But everyone knows the story anyway. Even in the skeptical 21st century, when warts-and-all is the rule and presidents have feet of clay, this antiquated, hopelessly sunny legend still goes around.

Just to verify that schoolkids today still hear the cherry legend, I went upstairs and asked my kids, aged 14 and 11. They hastened to tell me it wasn’t true — but they’d both heard it. (Neither of them could quite remember when and where, which suggests it was some time ago.)

No matter what you think of the relative virtues of truth and falsehood, the eternal resilience of the story is kind of charming.

America’s stock of shared lore is like a patchwork quilt — Paul Bunyan in red plaid over here, steel-drivin’ John Henry in stark gray and black there, Johnny Appleseed in russet dapple in the corner … and a little boy with a white-flowered cherry tree right in the middle, one of the oldest and best-stitched patches of all, as if affixed by some wizened, winsome national grandma.

Taking the cherry tree out of the quilt now would just about require unraveling the whole thing. And Americans, even in the darkest of times, have never bought into that idea.

So Mason Weems’ bald-faced lie will probably outlast us all … as it outlasted our fathers and grandfathers and great-great-great-grandfathers.

I wonder whether any legends of our current crop of presidents — or any truths, for that matter — will last as long.

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Step back with us, won’t you, to a time when your triumphs and problems were your neighbors’ business

… when a series of rattling spins and clicks provided a dramatic prologue to every conversation …

… and when a hero to all sons of western New York was making convoluted, enigmatic introductions like this one every week on network television.

(There is a classic Blumenau family story involving Rod Serling, and perhaps someday I will tell it; but not now. There will be time enough at last.)

This week 50 years ago, we find the youth of 1107 Hope Street celebrating a victory distinctly of its time and place:

Sept. 11, 1963.

Sept. 11, 1963. Whitey Ford and Alvin Jackson cruise to complete-game wins for New York’s baseball teams, who are, respectively, in first place by 13 games and in last by 39 1/2.

Ah, yes, the days when all phones were anchored on desks or walls — and if you wanted another one, you had to have Ma Bell’s minions come put it in. My dad remembers:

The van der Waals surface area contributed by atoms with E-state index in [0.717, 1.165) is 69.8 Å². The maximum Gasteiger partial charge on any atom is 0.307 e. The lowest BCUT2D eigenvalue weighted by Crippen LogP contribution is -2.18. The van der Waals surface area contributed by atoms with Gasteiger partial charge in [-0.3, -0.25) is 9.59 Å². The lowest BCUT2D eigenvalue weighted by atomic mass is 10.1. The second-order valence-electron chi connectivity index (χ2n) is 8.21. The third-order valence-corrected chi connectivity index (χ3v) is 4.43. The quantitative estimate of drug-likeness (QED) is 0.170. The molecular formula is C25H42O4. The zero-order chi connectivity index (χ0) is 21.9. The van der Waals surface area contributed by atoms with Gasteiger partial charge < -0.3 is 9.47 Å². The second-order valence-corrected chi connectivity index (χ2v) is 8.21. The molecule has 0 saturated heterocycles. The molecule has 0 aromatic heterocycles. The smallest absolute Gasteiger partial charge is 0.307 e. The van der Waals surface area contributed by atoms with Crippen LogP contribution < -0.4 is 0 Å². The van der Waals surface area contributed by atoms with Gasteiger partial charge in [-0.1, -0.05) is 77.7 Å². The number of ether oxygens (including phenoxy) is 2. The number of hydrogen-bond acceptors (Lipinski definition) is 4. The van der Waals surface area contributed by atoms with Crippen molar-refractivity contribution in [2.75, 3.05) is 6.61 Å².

I do know that AT&T was a total monopoly when I was growing up, and they owned your phone and the wiring and all, and you rented it each month.  If you wanted two phones, you paid more and rented two phones.  And they could tell from some electrical measurement if you had doctored your system (added an illegal phone).

For many years, the only phone at 1107 Hope Street lived on my grandfather’s desk, in a niche on the first floor just outside the kitchen. There wasn’t much in the way of privacy.

My dad: I would wander across the street to Springdale Methodist Church to telephone girls to ask them out on dates because I didn’t want anyone to hear!

My aunt: Your grandfather and father once had a lot of fun making noise while I was attempting to talk to a male caller. I don’t recall nagging to get another phone, but I probably should have, if only for the privacy reason.

My aunt on the phone, circa 1958.

My aunt on the phone, circa 1958.

Of course, what the kids saw as a lack of privacy, the adults saw as an opportunity. My grandparents used to time my aunt’s phone calls with a kitchen timer and bell, to keep her from tying up the line for too long. (My aunt says she would tiptoe into the kitchen and turn the timer back to buy more time on the phone.)

Finally, in the fall of 1963, my grandparents agreed to end the phone wars and have a second phone (not a second line; just a second phone) installed on the second floor, in the hallway between the bedrooms and bathroom.

It wasn’t a concession to the kids, but a way to make their own lives easier.

My dad: Think about it: they were getting older, and at that time there was no voice recording, so if you didn’t make it downstairs in time, you missed the call and spent the next 3 hours wondering who called!  I think that’s all there was behind it.

My aunt: As your grandparents only splurged on items for practical reasons, I too believe the second phone was installed because your grandparents found it more difficult to sprint  down the stairs to answer the phone.